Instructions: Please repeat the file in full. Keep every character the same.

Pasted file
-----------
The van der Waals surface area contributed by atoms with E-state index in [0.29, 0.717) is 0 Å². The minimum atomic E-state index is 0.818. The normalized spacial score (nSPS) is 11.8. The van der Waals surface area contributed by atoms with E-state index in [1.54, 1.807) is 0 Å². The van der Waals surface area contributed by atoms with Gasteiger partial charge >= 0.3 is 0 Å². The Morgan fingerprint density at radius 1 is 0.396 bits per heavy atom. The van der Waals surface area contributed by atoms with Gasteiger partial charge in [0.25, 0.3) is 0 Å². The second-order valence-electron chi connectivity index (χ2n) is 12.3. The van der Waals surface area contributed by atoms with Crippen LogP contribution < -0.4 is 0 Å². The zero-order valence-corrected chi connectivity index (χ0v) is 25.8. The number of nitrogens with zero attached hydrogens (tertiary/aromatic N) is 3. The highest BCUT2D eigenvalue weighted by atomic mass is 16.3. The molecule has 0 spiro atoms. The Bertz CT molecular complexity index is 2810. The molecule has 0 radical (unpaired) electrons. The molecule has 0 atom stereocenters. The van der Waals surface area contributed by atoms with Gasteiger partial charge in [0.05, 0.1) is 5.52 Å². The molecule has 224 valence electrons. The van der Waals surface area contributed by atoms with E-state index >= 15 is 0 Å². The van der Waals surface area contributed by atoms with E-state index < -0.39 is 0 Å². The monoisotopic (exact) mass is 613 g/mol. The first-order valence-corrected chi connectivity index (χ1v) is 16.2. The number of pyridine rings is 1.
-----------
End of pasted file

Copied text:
The van der Waals surface area contributed by atoms with E-state index in [0.29, 0.717) is 0 Å². The minimum atomic E-state index is 0.818. The normalized spacial score (nSPS) is 11.8. The van der Waals surface area contributed by atoms with E-state index in [1.54, 1.807) is 0 Å². The van der Waals surface area contributed by atoms with Gasteiger partial charge >= 0.3 is 0 Å². The Morgan fingerprint density at radius 1 is 0.396 bits per heavy atom. The van der Waals surface area contributed by atoms with Gasteiger partial charge in [0.25, 0.3) is 0 Å². The second-order valence-electron chi connectivity index (χ2n) is 12.3. The van der Waals surface area contributed by atoms with Crippen LogP contribution < -0.4 is 0 Å². The zero-order valence-corrected chi connectivity index (χ0v) is 25.8. The number of nitrogens with zero attached hydrogens (tertiary/aromatic N) is 3. The highest BCUT2D eigenvalue weighted by atomic mass is 16.3. The molecule has 0 spiro atoms. The Bertz CT molecular complexity index is 2810. The molecule has 0 radical (unpaired) electrons. The molecule has 0 atom stereocenters. The van der Waals surface area contributed by atoms with Gasteiger partial charge in [0.05, 0.1) is 5.52 Å². The molecule has 224 valence electrons. The van der Waals surface area contributed by atoms with E-state index >= 15 is 0 Å². The van der Waals surface area contributed by atoms with E-state index < -0.39 is 0 Å². The monoisotopic (exact) mass is 613 g/mol. The first-order valence-corrected chi connectivity index (χ1v) is 16.2. The number of pyridine rings is 1.